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Posted: Fri Jun 13, 2003 11:55 pm
I was born in Guadalajara, Mexico and when I came to the United States, I was put in an ESL class. Howevever, I am getting Bilingual certification, and I don't know much about it. I would like to know what should I expect as a Bilingual teacher? Any tips on how to be a good bilingual teacher? What are some areas where I could find a job?
Posted: Fri Jun 20, 2003 1:48 pm
I am in your same situation. I did my Intership in a Bilingual Program in Nacogdoches, but I only observed the children taught in Spanish. I was told that they went for English instruction 1 hour a day. Also, the Primary School Principal in my school district and I went to Luking ISD and observed their bilingual program. They teach 1/2 a day in Spanish and 1/2 in English. The teacher are set-up in teams, the bilingual teacher teaches Language Artes in Spanish, and the ESL teacher teaches math in English. They have the same books in the classrooms and do the same activities, so the children get a double dose. They learn the skills in their native language and they are exposed to English language. The plan my school district has for me, is to work with the NES students in the morning and do Spanish Instruction and the rest of the day pull out some children from classroom with ESL certified teachers. I do not know how this is going to work since the bilingual programs is going to be implemented in January.
Posted: Tue Jun 24, 2003 12:19 am
Thank you for your reply. It looks like you know a lot of information about bilingual and ESL classroom. I know you are going to do great in your job. I really hope I get to observe a bilingual or ESL classroom when I start doing my internship.
Posted: Tue Jun 24, 2003 5:52 pm
Arlet, I am currently teaching a First grade bilingual class. We do not have a curriulum yet so I have to work on it. This was my first year so I was lost, but working with the TEKS is helping me out a lot. This year my goal was to get my kids reading. In first grade they have to read 60 word per minute by the time they leave, this is in their language. I didn't focus much on ESL, I only taught them the sounds of letters and chunks. This coming school year I plan to have an ESL center and take short poems in English. I am trying to work with centers so that I have the time that I need to assess and teach each child. I know that it is different for 3rd, 4th, and 5th bilingual teachers because of the TAKS, but my thought is that if they get an early start they will succed in the upper grades. Also in those grades they have to learn how to begin reading in Enlish in order to move to the only English classes in Middle school and High school. I think that the biggest issue are these: Reading and giving the students a good foundation in their own language and introduce English to them. I think that in the upper grades they should be immersed in the English Language instead of giving them on ly 30 minute instruction of English. I strongly believe that this will help them succeed in the "regular" classroom setting than just sticking them without enough knowledge in the English Language.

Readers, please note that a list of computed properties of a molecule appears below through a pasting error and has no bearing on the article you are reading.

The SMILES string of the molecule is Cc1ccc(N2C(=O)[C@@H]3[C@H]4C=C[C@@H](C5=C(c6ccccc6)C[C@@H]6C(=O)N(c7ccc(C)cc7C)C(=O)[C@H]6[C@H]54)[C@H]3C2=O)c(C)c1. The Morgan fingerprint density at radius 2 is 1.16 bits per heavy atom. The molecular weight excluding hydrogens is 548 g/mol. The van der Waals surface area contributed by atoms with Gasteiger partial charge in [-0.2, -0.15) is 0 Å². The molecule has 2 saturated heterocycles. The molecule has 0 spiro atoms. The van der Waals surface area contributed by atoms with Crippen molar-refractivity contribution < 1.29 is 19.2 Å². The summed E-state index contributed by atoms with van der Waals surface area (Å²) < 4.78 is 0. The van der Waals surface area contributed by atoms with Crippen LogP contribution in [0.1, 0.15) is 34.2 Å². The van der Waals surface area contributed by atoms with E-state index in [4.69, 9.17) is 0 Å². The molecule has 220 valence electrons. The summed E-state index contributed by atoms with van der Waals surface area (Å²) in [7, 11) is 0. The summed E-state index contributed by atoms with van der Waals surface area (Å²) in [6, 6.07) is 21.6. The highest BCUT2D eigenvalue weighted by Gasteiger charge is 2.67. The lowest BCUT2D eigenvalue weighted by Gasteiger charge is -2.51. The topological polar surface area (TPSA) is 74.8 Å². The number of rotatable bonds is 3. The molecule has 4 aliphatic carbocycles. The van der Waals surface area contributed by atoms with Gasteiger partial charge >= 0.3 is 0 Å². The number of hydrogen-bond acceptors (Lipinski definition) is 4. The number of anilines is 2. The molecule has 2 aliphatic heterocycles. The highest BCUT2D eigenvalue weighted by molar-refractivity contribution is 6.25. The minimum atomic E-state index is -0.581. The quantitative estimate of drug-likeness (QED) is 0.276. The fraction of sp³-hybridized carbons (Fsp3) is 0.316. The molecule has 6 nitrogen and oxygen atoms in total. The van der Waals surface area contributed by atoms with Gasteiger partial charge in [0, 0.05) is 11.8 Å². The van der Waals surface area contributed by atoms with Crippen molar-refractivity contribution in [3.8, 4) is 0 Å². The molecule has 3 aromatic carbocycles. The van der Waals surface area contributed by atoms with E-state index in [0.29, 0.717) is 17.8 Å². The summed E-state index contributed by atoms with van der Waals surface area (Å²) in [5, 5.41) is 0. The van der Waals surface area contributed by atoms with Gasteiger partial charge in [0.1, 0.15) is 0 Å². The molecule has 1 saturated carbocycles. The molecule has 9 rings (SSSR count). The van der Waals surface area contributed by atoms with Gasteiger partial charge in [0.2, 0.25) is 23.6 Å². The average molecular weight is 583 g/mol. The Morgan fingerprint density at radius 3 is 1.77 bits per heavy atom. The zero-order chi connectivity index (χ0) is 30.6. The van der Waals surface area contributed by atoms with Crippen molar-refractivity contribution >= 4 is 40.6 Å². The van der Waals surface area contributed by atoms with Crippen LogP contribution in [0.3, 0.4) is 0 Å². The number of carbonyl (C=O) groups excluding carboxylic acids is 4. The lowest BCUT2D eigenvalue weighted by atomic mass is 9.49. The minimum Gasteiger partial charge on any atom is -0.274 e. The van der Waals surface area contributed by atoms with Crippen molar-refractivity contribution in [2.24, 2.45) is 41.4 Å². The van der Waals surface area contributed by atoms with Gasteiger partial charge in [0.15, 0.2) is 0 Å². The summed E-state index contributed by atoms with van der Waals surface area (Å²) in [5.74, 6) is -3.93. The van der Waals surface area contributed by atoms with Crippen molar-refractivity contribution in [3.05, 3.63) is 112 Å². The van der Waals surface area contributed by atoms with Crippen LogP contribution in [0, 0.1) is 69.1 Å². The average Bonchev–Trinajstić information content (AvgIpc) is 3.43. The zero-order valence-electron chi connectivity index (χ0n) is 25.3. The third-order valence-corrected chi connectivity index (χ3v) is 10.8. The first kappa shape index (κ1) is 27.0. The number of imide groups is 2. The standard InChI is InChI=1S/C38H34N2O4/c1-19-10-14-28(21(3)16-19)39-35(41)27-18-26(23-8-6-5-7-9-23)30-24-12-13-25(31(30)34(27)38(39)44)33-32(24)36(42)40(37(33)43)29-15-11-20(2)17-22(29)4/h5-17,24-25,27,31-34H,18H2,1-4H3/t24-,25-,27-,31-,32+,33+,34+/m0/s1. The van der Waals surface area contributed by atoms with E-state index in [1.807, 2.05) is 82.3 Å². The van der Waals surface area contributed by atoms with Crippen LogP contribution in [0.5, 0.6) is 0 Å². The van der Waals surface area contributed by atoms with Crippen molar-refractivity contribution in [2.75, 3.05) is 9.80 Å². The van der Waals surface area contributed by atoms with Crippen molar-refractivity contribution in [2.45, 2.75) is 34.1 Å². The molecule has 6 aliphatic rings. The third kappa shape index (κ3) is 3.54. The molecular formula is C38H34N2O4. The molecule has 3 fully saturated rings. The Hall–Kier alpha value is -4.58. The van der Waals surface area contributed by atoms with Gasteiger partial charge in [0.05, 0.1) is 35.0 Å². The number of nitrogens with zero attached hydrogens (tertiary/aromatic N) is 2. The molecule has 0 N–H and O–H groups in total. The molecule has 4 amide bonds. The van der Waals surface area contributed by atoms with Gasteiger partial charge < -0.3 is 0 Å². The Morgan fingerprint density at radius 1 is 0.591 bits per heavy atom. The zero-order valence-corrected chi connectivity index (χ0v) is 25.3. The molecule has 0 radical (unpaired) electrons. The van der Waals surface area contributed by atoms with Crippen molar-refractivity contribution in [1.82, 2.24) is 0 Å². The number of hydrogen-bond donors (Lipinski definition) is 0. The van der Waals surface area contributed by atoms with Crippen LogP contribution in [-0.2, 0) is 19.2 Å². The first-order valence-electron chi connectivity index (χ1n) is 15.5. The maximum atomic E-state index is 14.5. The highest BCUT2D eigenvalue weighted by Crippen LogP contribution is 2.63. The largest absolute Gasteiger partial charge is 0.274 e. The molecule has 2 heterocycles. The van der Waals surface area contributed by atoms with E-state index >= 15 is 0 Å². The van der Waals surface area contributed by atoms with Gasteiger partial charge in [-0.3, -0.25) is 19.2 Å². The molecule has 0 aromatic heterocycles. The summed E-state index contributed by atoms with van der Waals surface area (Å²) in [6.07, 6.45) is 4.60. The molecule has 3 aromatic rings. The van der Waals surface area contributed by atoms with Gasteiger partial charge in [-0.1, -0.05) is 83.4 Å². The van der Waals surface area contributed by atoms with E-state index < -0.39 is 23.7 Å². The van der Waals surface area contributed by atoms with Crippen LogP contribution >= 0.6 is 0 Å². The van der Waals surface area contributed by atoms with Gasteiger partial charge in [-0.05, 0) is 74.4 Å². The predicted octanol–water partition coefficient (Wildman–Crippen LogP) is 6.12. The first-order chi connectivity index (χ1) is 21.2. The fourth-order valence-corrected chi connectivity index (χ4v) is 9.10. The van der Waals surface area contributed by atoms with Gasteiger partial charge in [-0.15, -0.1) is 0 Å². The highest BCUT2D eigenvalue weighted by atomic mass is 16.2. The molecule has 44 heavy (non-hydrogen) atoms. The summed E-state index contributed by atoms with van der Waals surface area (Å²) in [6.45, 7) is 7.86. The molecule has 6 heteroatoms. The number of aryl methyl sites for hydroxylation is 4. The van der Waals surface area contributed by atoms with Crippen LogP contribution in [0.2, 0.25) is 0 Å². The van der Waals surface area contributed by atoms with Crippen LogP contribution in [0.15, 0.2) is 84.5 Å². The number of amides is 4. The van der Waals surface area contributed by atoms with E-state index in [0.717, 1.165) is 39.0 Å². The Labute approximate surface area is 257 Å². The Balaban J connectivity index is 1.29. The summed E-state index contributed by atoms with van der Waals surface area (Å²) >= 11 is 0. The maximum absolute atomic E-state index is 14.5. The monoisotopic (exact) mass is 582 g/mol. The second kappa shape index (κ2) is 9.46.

I am sure that in Jacksonville, TX, New Summerfield, TX, Rusk, TX, Palestine, TX and Tyler desperately need bilingual teachers escpecially in Jacksonville (there they have their curriculum and the staff there is great, of course they have their problems but what district doesn't).
Posted: Wed Jun 25, 2003 2:09 am
thanks a lot for responding to my posting. For what you've told me I see that you have accomplish a lot. I hope that I have a good experice on my first year teaching too. Thanks for letting me know about some the issues I will encounter in the classroom and I wish you good luck in your second year of teaching.
Posted: Thu Jun 26, 2003 12:40 am
I took have the same worries you have about bilingual classrooms. I like Blanca got to do my 1st internship in a bilingual classroom and only witnessed Spanish being taught. I do not agree they should only be pulled out for 1 hour to learn English. The whole purpose of a bilingual program is to reinforce the kids native language in certain content areas while introducing/exposing English to them. Ruth had the right idea. When you become a bilingual teacher I believe you are saying you are going to teach the kids in their native language but at the same time you are going to do your best at gearing them to use English more often. The goal is to get these kids to learn English. But i have the same concerns you have, and wish the classes had gave us more knowlege on what to do.
Posted: Thu Jun 26, 2003 1:05 am
I agree with you that instruction should begin at a younger age. I too think it will be easier for students to start young and build onto the language as they get older. As far as the older students getting 30 minutes of English instruction, that can't be close to enough time. And how many of those 30 minutes are really spent on instruction? I hate the idea of the TAKS test. Everyone is more concerned with whether or not their students will pass the test and unfortunately, sometimes the real focus for learning is lost. I can't imagine how it must be for ESL students who are accountable for taking the test and being expected to pass it with little amounts of English instruction. However, it sounds to me like you're doing a good job for your first year. It appears that you have a real passion to see the students be successful. They are lucky to have you. Thanks for your reply!